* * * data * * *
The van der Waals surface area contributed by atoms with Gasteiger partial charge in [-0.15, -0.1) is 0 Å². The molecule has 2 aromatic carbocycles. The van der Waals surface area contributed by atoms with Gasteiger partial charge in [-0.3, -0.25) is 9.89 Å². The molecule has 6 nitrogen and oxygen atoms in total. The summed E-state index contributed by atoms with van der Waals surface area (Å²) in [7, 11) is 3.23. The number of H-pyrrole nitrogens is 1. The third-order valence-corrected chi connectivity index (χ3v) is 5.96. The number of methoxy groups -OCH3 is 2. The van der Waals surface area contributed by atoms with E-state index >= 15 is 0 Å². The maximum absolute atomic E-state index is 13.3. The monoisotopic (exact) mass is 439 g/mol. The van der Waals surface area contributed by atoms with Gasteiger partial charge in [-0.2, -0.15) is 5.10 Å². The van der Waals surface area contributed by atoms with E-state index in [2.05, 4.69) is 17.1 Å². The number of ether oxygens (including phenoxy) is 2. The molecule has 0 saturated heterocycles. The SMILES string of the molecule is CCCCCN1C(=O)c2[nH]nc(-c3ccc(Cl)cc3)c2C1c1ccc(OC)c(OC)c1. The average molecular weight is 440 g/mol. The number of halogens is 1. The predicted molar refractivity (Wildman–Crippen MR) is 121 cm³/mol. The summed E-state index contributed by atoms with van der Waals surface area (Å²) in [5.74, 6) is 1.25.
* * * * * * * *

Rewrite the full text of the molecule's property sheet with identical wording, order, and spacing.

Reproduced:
The van der Waals surface area contributed by atoms with Gasteiger partial charge in [-0.15, -0.1) is 0 Å². The molecule has 2 aromatic carbocycles. The van der Waals surface area contributed by atoms with Gasteiger partial charge in [-0.3, -0.25) is 9.89 Å². The molecule has 6 nitrogen and oxygen atoms in total. The summed E-state index contributed by atoms with van der Waals surface area (Å²) in [7, 11) is 3.23. The number of H-pyrrole nitrogens is 1. The third-order valence-corrected chi connectivity index (χ3v) is 5.96. The number of methoxy groups -OCH3 is 2. The van der Waals surface area contributed by atoms with E-state index >= 15 is 0 Å². The maximum absolute atomic E-state index is 13.3. The monoisotopic (exact) mass is 439 g/mol. The van der Waals surface area contributed by atoms with Gasteiger partial charge in [-0.2, -0.15) is 5.10 Å². The van der Waals surface area contributed by atoms with E-state index in [2.05, 4.69) is 17.1 Å². The number of ether oxygens (including phenoxy) is 2. The molecule has 0 saturated heterocycles. The SMILES string of the molecule is CCCCCN1C(=O)c2[nH]nc(-c3ccc(Cl)cc3)c2C1c1ccc(OC)c(OC)c1. The average molecular weight is 440 g/mol. The number of halogens is 1. The predicted molar refractivity (Wildman–Crippen MR) is 121 cm³/mol. The summed E-state index contributed by atoms with van der Waals surface area (Å²) in [5.74, 6) is 1.25.